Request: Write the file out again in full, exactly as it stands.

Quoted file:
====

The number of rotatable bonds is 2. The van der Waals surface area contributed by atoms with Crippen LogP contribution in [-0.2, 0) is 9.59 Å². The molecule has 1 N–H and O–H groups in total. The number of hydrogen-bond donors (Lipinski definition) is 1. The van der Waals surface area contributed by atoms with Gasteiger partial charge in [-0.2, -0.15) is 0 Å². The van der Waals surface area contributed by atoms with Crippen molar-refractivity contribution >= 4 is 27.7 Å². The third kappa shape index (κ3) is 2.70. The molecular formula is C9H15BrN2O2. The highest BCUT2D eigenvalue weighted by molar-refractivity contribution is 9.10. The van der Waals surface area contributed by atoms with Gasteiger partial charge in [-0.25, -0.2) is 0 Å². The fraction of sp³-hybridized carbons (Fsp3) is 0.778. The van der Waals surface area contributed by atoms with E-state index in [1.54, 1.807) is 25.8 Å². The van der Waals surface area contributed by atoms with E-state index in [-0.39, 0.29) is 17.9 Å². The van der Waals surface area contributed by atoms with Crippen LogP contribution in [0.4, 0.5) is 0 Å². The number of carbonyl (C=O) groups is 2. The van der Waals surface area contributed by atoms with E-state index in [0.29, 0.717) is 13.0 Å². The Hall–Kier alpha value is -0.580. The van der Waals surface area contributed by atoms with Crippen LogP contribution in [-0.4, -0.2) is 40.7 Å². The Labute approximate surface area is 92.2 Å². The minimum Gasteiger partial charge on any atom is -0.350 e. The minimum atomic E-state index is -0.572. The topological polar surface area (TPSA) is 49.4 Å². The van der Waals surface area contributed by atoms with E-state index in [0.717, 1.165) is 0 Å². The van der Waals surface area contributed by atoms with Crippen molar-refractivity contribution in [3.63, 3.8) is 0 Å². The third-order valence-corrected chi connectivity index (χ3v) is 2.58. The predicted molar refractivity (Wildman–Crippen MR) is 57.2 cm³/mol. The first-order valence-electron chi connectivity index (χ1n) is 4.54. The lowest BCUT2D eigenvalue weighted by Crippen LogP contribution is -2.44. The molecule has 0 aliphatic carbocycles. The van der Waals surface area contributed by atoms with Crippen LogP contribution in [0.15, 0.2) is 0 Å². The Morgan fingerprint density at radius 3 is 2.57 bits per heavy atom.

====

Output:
The number of rotatable bonds is 2. The van der Waals surface area contributed by atoms with Crippen LogP contribution in [-0.2, 0) is 9.59 Å². The molecule has 1 N–H and O–H groups in total. The number of hydrogen-bond donors (Lipinski definition) is 1. The van der Waals surface area contributed by atoms with Gasteiger partial charge in [-0.2, -0.15) is 0 Å². The van der Waals surface area contributed by atoms with Crippen molar-refractivity contribution >= 4 is 27.7 Å². The third kappa shape index (κ3) is 2.70. The molecular formula is C9H15BrN2O2. The highest BCUT2D eigenvalue weighted by molar-refractivity contribution is 9.10. The van der Waals surface area contributed by atoms with Gasteiger partial charge in [-0.25, -0.2) is 0 Å². The fraction of sp³-hybridized carbons (Fsp3) is 0.778. The van der Waals surface area contributed by atoms with E-state index in [1.54, 1.807) is 25.8 Å². The van der Waals surface area contributed by atoms with E-state index in [-0.39, 0.29) is 17.9 Å². The van der Waals surface area contributed by atoms with Crippen LogP contribution in [0.4, 0.5) is 0 Å². The number of carbonyl (C=O) groups is 2. The van der Waals surface area contributed by atoms with E-state index in [0.29, 0.717) is 13.0 Å². The Hall–Kier alpha value is -0.580. The van der Waals surface area contributed by atoms with Crippen LogP contribution in [-0.4, -0.2) is 40.7 Å². The Labute approximate surface area is 92.2 Å². The minimum Gasteiger partial charge on any atom is -0.350 e. The minimum atomic E-state index is -0.572. The topological polar surface area (TPSA) is 49.4 Å². The van der Waals surface area contributed by atoms with E-state index in [0.717, 1.165) is 0 Å². The van der Waals surface area contributed by atoms with Crippen molar-refractivity contribution in [3.63, 3.8) is 0 Å². The third-order valence-corrected chi connectivity index (χ3v) is 2.58. The predicted molar refractivity (Wildman–Crippen MR) is 57.2 cm³/mol. The first-order valence-electron chi connectivity index (χ1n) is 4.54. The lowest BCUT2D eigenvalue weighted by Crippen LogP contribution is -2.44. The molecule has 0 aliphatic carbocycles. The van der Waals surface area contributed by atoms with Crippen LogP contribution in [0.15, 0.2) is 0 Å². The Morgan fingerprint density at radius 3 is 2.57 bits per heavy atom.